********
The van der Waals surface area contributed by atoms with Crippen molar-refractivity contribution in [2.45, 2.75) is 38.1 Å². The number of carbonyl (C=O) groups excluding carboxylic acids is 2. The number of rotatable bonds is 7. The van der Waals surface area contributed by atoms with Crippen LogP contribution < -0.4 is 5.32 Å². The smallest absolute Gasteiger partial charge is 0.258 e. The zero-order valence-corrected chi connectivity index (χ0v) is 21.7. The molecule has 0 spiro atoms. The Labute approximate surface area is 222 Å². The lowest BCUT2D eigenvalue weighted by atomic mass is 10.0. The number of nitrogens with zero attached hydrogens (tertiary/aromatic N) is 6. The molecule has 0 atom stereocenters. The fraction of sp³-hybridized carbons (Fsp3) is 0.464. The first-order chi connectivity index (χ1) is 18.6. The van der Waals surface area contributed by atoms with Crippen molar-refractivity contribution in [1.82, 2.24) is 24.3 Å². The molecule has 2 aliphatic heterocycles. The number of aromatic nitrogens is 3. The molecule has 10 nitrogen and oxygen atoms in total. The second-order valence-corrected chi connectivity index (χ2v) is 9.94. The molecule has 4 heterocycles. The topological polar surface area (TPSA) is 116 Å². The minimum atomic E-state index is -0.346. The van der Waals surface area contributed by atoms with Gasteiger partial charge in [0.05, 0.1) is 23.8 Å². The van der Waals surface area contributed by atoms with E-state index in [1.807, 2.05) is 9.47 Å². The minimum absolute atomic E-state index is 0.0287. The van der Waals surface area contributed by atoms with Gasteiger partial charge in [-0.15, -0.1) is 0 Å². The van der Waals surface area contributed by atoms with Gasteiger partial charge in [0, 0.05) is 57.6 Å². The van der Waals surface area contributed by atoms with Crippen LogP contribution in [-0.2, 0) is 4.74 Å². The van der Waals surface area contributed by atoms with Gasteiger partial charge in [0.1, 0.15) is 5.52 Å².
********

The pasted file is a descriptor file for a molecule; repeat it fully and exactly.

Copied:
The van der Waals surface area contributed by atoms with Crippen molar-refractivity contribution in [2.45, 2.75) is 38.1 Å². The number of carbonyl (C=O) groups excluding carboxylic acids is 2. The number of rotatable bonds is 7. The van der Waals surface area contributed by atoms with Crippen LogP contribution < -0.4 is 5.32 Å². The smallest absolute Gasteiger partial charge is 0.258 e. The zero-order valence-corrected chi connectivity index (χ0v) is 21.7. The molecule has 0 spiro atoms. The Labute approximate surface area is 222 Å². The lowest BCUT2D eigenvalue weighted by atomic mass is 10.0. The number of nitrogens with zero attached hydrogens (tertiary/aromatic N) is 6. The molecule has 0 atom stereocenters. The fraction of sp³-hybridized carbons (Fsp3) is 0.464. The first-order chi connectivity index (χ1) is 18.6. The van der Waals surface area contributed by atoms with Crippen molar-refractivity contribution in [1.82, 2.24) is 24.3 Å². The molecule has 2 aliphatic heterocycles. The number of aromatic nitrogens is 3. The molecule has 10 nitrogen and oxygen atoms in total. The second-order valence-corrected chi connectivity index (χ2v) is 9.94. The molecule has 4 heterocycles. The topological polar surface area (TPSA) is 116 Å². The minimum atomic E-state index is -0.346. The van der Waals surface area contributed by atoms with Gasteiger partial charge in [0.05, 0.1) is 23.8 Å². The van der Waals surface area contributed by atoms with E-state index in [1.807, 2.05) is 9.47 Å². The minimum absolute atomic E-state index is 0.0287. The van der Waals surface area contributed by atoms with Gasteiger partial charge in [-0.15, -0.1) is 0 Å². The van der Waals surface area contributed by atoms with Gasteiger partial charge in [0, 0.05) is 57.6 Å². The van der Waals surface area contributed by atoms with Crippen LogP contribution in [-0.2, 0) is 4.74 Å². The van der Waals surface area contributed by atoms with Gasteiger partial charge in [0.1, 0.15) is 5.52 Å².